The following is a transcript of Todd’s morning commentary heard daily on hundreds of radio stations. Click here to get Todd’s award-winning Conservative newsletter.
President Biden lectured America last night about being nice to Muslims during a speech that was supposed to be about the war effort in Israel.
“In recent years, too much hate has been given too much oxygen, fueling racism, a rise in antisemitism and Islamophobia right here in America,” Biden said. “We must, without equivocation, denounce antisemitism. We must also, without equivocation, denounce Islamophobia.”
In other words, when the Muslim radicals are slaughtered our families, beheading our babies and burning Grandma alive, Biden wants you to make sure not to bear a grudge.
The president also mentioned the aftermath of the September 11, 2001 Muslim attacks.
A NOTE FROM TODD: There is an urgent need right now for help in Israel. Click here to find out how you can join the International Fellowship of Christians and Jews.
“I know many of you in the Muslim American community or the Arab American community, the Palestinian American community, and so many others are outraged and hurting, saying to yourselves, ‘Here we go again,’ with Islamophobia and distrust we saw after 9/11,” he said.
“Here we go again?”
Americans were rightfully terrified on that day — the day when Muslims shouted, “Allah Akbar” and flew jetliners into buildings. They slaughtered thousands of our fellow citizens and injured many others in the name of the so-called religion of peace.
“We reject all forms — all forms of hate, whether against Muslims, Jews, or anyone. That’s what great nations do, and we are great nation,” he said.
Of course we reject hate. But does the Muslim community reject hate? It’s a legitimate question to ask seeing how not a single Muslim leader has condemned the attacks on Israel. And where are the thousands of American Muslims marching in the streets? Why haven’t they been hosting rallies in defense of the innocent families who were slaughtered?
As the great German theologian Bonhoeffer once said, silence in the face of evil is evil itself.
Following are the president’s complete remarks about Islam:
You know, and here at home, we have to be honest with ourselves. In recent years, too much hate has been given too much oxygen, fueling racism, a rise in antisemitism and
Islamicphobia[Islamophobia] right here in America.
It’s also intensified in the wake of recent events that led to the horrific threats and attacks that both shock us and break our hearts.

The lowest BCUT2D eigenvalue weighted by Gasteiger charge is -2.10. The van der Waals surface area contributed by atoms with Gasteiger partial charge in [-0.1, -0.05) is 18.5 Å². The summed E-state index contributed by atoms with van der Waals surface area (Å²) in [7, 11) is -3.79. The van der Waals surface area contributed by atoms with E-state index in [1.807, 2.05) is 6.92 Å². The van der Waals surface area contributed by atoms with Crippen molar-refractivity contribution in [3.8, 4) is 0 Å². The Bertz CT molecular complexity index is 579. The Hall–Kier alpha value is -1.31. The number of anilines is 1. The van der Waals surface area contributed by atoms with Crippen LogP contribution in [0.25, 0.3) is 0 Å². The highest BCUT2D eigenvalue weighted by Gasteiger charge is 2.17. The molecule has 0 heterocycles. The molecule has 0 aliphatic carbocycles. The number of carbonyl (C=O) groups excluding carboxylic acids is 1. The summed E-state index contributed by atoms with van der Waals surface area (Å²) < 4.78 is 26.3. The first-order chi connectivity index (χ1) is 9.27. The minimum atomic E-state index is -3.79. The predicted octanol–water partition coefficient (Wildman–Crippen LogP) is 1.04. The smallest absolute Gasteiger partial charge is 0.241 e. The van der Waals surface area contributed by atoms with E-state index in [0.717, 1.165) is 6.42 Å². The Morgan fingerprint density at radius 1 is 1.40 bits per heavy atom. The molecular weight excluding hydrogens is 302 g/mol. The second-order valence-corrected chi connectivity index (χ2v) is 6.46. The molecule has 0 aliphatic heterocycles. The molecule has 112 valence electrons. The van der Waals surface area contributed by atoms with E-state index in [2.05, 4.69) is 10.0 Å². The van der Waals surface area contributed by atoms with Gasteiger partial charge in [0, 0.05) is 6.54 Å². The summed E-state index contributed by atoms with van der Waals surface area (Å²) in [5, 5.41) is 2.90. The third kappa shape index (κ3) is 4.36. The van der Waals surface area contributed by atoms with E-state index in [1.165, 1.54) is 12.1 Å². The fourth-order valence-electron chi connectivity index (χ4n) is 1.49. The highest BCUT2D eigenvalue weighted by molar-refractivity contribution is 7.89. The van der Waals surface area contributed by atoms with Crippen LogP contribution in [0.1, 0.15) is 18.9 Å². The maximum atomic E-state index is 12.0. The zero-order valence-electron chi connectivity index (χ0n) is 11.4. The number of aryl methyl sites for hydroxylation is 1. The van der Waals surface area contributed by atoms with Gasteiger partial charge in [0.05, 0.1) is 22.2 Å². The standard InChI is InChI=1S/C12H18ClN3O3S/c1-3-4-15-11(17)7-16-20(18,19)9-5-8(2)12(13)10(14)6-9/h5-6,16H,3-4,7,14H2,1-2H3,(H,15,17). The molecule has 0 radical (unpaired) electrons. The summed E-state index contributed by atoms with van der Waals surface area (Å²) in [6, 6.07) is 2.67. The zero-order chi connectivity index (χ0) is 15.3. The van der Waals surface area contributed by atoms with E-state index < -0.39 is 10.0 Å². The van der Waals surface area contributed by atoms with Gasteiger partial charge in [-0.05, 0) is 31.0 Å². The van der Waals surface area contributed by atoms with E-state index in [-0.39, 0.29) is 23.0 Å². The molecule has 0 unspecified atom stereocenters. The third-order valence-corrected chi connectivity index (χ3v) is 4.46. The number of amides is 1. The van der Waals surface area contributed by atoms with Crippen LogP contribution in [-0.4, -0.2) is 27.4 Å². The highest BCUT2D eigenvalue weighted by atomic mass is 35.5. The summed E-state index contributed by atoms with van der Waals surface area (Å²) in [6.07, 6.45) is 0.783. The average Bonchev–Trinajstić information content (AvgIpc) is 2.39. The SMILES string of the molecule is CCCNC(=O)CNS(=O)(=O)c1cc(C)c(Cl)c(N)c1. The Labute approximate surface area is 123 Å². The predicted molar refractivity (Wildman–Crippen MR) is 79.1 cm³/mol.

On October 7th, terror attacks have triggered deep scars and terrible memories in the Jewish community.
Today, Jewish families worried about being targeted in school, wearing symbols of their faith walking down the street, or going out about their daily lives.
You know, I know many of you in the Muslim American community or the Arab American community, the Palestinian American community, and so many others are outraged and hurting, saying to yourselves, “Here we go again,” with Islamophobia and distrust we saw after 9/11.
Just last week, a mother was brutally stabbed, a little boy — here in the United States — a little boy who had just turned six years old was murdered in their home outside of Chicago.
His name was Wadea — Wadea — a proud American, a proud Palestinian American family.
We can’t stand by and stand silent when this happens. We must, without equivocation, denounce antisemitism. We must also, without equivocation, denounce Islamophobia.
And to all of you hurting — those of you who are hurting, I want you to know: I see you. You belong. And I want to say this to you: You’re all America. You’re all America.
This is in a moment where there’s — you know, in moments like these, when fear and suspicion, anger and rage run hard, that we have to work harder than ever to hold on to the values that make us who we are.
We’re a nation of religious freedom, freedom of expression. We all have a right to debate and disagree without fear of being targeted at schools or workplaces or in our communities.
And we must renounce violence and vitriol, see each other not as enemies but as — but as fellow Americans.
When I was in Israel yesterday, I said that when America experienced the hell of 9/11, we felt enraged as well. While we sought and got justice, we made mistakes. So, I cautioned the government of Israel not to be blinded by rage.
And here in America, let us not forget who we are. We reject all forms — all forms of hate, whether against Muslims, Jews, or anyone. That’s what great nations do, and we are great nation.
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